Oil prices have increased by more than 1% after the dollar slumped against Japan’s yen, stimulating fuel demand.
Brent crude futures LCOc1 were up 1% and traded at $46.29 per barrel, while the US crude futures CLc1 were also up more than 1% at $45.25, Reuters reported.
A fall in the dollar by more than 7% against the yen will make it cheaper for countries holding other currencies to purchase dollar-denominated commodities, driving demand.
However, the rising prices were capped by increasing production in the Middle East and also due to fears over China’s economic health following weak factory activity in April.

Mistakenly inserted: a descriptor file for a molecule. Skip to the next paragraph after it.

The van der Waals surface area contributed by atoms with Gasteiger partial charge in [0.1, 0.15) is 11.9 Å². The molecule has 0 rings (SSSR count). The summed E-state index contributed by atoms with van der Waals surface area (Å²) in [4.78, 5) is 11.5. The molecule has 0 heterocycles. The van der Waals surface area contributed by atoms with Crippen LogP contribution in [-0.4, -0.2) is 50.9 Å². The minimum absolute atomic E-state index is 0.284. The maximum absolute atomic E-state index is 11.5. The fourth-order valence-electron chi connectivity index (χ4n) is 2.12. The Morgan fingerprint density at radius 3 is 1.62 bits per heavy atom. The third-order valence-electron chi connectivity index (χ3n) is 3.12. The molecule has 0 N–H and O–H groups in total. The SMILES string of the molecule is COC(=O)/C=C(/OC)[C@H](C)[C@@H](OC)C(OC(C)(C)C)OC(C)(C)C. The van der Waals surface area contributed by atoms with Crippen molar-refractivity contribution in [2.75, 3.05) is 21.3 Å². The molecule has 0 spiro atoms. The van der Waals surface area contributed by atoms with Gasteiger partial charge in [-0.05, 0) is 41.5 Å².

The news agency reported Barclay’s as saying that China’s oil demand increased by 180,000bpd during the first quarter of 2016.
Regarding production, oil shipments from southern fields of Iraq were at an average of 3.364 million bpd in April, representing an increase from 3.286 million from March.
During April, Saudi Arabia’s production stood at 10.15 million bpd.
After lifting of international sanctions in January, Iran is increasing production to almost two million bpd.